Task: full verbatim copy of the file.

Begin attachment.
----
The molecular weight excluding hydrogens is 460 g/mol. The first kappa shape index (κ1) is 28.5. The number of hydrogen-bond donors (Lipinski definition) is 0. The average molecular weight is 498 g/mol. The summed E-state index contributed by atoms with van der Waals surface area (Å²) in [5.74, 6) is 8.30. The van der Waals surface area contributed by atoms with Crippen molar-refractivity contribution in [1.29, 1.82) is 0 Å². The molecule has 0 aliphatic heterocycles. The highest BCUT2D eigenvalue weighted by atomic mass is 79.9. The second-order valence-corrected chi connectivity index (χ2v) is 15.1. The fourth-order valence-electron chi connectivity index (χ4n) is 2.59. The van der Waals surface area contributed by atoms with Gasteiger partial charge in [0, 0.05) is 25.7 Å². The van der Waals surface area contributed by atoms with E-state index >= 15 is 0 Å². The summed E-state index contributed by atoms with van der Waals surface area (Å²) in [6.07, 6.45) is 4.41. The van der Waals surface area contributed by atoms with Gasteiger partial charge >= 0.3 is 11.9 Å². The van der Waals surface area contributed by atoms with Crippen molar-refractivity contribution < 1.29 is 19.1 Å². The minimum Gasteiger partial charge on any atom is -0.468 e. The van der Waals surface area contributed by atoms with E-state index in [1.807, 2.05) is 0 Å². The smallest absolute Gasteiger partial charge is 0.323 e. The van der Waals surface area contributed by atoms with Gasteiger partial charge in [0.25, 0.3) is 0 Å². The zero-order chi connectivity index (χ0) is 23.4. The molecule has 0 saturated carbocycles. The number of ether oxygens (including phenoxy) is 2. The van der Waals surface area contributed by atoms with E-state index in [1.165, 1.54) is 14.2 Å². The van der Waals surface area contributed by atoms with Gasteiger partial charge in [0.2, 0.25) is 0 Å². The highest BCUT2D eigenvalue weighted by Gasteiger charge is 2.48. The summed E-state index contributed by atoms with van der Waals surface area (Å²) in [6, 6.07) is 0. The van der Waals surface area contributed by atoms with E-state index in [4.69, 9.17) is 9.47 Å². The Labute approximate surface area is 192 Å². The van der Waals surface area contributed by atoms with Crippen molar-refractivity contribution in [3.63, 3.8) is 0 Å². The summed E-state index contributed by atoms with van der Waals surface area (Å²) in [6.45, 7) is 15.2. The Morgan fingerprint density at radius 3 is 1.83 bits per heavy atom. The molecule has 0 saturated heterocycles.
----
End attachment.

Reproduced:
The molecular weight excluding hydrogens is 460 g/mol. The first kappa shape index (κ1) is 28.5. The number of hydrogen-bond donors (Lipinski definition) is 0. The average molecular weight is 498 g/mol. The summed E-state index contributed by atoms with van der Waals surface area (Å²) in [5.74, 6) is 8.30. The van der Waals surface area contributed by atoms with Crippen molar-refractivity contribution in [1.29, 1.82) is 0 Å². The molecule has 0 aliphatic heterocycles. The highest BCUT2D eigenvalue weighted by atomic mass is 79.9. The second-order valence-corrected chi connectivity index (χ2v) is 15.1. The fourth-order valence-electron chi connectivity index (χ4n) is 2.59. The van der Waals surface area contributed by atoms with Gasteiger partial charge in [0, 0.05) is 25.7 Å². The van der Waals surface area contributed by atoms with E-state index >= 15 is 0 Å². The summed E-state index contributed by atoms with van der Waals surface area (Å²) in [6.07, 6.45) is 4.41. The van der Waals surface area contributed by atoms with Gasteiger partial charge >= 0.3 is 11.9 Å². The van der Waals surface area contributed by atoms with Crippen molar-refractivity contribution < 1.29 is 19.1 Å². The minimum Gasteiger partial charge on any atom is -0.468 e. The van der Waals surface area contributed by atoms with E-state index in [1.807, 2.05) is 0 Å². The smallest absolute Gasteiger partial charge is 0.323 e. The van der Waals surface area contributed by atoms with Gasteiger partial charge in [0.25, 0.3) is 0 Å². The zero-order chi connectivity index (χ0) is 23.4. The molecule has 0 saturated carbocycles. The number of ether oxygens (including phenoxy) is 2. The van der Waals surface area contributed by atoms with E-state index in [1.165, 1.54) is 14.2 Å². The van der Waals surface area contributed by atoms with Gasteiger partial charge in [0.2, 0.25) is 0 Å². The highest BCUT2D eigenvalue weighted by Gasteiger charge is 2.48. The summed E-state index contributed by atoms with van der Waals surface area (Å²) in [6, 6.07) is 0. The van der Waals surface area contributed by atoms with E-state index in [4.69, 9.17) is 9.47 Å². The Labute approximate surface area is 192 Å². The van der Waals surface area contributed by atoms with Crippen molar-refractivity contribution in [3.63, 3.8) is 0 Å². The summed E-state index contributed by atoms with van der Waals surface area (Å²) in [6.45, 7) is 15.2. The Morgan fingerprint density at radius 3 is 1.83 bits per heavy atom. The molecule has 0 saturated heterocycles.